- Gauteng Premier David Makhura has said projects at the hospital were expected to be completed by the end of the month.
- But DA claims "sub-contractors" have downed tools.
- Provincial government spokesperson Thabo Masebe said there were initially delays to projects in the province due to lockdown levels.
The DA says "greedy" sub-contractors and a local ANC councillor in Bronkhorstspruit have been hobbling efforts to complete 150 new beds for Covid-19 at Bronkhorstspruit Hospital.
In a statement released by the party's MPL Jack Bloom on Sunday, according to councillor Bronwynn Engelbrecht, the extra beds should have been completed by 15 December last year, but sub-contractors have downed tools, demanding more money to finish the job.
"It appears that they have squandered money already paid to them by buying expensive cars.
"Engelbrecht has also been informed that a local ANC councillor has been encouraging these stoppages. This is putting pressure on BMW which is funding it as a social responsibility project," Bloom said.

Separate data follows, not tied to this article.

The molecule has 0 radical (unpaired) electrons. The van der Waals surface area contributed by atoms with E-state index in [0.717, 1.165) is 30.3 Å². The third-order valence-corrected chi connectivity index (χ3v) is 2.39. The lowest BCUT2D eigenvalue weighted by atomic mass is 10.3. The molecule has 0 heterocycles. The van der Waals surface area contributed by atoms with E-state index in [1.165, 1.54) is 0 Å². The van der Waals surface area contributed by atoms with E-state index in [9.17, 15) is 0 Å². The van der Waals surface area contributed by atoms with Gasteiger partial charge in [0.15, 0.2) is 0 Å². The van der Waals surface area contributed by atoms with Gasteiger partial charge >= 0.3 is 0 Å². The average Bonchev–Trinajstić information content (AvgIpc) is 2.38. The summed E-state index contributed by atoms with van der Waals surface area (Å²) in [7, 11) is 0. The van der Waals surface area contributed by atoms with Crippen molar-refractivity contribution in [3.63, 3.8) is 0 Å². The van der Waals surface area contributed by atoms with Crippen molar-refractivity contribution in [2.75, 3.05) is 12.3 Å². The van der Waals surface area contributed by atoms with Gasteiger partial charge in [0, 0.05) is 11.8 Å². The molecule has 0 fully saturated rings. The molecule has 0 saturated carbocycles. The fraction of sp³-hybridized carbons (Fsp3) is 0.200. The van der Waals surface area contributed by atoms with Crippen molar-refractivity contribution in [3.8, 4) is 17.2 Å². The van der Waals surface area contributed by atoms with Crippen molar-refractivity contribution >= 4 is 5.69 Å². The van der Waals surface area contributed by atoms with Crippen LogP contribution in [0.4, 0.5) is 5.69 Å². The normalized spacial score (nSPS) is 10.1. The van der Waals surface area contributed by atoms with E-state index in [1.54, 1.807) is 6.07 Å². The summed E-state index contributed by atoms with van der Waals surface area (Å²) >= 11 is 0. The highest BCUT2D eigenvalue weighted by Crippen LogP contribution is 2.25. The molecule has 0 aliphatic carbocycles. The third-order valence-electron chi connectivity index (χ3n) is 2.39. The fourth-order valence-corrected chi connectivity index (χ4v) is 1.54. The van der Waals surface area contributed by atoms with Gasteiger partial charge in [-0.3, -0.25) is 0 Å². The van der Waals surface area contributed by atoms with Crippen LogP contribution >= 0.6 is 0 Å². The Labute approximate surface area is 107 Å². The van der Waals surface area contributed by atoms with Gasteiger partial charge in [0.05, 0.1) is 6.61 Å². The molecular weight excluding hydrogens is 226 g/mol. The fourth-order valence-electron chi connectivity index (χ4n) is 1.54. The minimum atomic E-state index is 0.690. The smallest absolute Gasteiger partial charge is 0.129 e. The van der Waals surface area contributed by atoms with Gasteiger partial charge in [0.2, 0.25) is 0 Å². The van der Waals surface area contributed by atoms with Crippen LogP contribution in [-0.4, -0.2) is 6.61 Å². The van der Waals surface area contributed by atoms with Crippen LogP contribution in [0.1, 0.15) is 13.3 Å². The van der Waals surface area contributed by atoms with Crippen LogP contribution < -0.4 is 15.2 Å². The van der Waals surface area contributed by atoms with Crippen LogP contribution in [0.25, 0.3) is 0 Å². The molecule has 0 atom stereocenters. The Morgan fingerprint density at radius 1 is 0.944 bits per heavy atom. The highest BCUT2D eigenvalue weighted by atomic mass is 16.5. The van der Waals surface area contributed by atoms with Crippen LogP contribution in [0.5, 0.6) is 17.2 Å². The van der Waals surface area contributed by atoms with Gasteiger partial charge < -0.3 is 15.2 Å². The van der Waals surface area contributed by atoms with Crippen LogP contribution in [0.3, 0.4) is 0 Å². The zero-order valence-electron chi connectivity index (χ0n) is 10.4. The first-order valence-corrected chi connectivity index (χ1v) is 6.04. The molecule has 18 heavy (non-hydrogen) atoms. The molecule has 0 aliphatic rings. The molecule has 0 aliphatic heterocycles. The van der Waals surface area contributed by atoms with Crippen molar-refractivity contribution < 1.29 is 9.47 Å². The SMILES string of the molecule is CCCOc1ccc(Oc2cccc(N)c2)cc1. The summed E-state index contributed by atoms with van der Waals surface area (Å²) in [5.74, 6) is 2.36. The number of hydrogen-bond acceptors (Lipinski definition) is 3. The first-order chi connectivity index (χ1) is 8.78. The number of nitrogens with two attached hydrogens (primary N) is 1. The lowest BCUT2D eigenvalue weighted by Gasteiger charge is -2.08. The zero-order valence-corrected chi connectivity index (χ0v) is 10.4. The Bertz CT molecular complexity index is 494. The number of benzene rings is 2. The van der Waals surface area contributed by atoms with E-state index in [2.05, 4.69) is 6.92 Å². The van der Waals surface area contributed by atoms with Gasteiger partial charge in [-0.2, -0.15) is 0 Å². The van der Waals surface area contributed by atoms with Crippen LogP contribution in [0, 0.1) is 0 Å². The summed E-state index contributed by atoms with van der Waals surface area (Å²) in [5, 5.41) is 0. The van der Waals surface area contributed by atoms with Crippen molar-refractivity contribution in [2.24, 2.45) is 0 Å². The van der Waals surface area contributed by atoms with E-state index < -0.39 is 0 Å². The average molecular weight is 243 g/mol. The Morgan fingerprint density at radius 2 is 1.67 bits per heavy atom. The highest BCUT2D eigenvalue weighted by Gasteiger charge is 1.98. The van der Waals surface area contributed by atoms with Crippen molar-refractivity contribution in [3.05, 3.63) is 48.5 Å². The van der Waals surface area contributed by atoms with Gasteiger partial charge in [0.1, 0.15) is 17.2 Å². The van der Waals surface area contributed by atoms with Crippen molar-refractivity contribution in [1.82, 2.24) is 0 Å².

While Gauteng Premier David Makhura said the upgrades at the hospital were expected to be completed by end January, that seemed unlikely, Bloom added.
He said further delays could be expected in staffing and equipping these beds as well.
Gauteng provincial government spokesperson Thabo Masebe told News24 on Sunday that work at Bronkhorstspruit was one of the projects announced by Makhura last Tuesday.
He said all the projects in various facilities were jointly being implemented by infrastructure development and health departments.
Masebe said there were no work stoppages in Bronkhorstspruit Hospital and work was continuing.
"Obviously, yes, during the initial stages of all the projects, there were delays and some of the delays could be attributed to levels of lockdown, but what I can tell you now is that both the departments; infrastructure development and health, are working flat out to ensure that all of these projects are delivered on time," Masebe said.
Bloom said it was questionable why extra beds were being set up so far from the densely populated parts of Tshwane where they were mostly needed.
Bloom added that this was yet another example of "poor planning and botched implementation" of hospital projects that were urgently needed to save lives during the pandemic.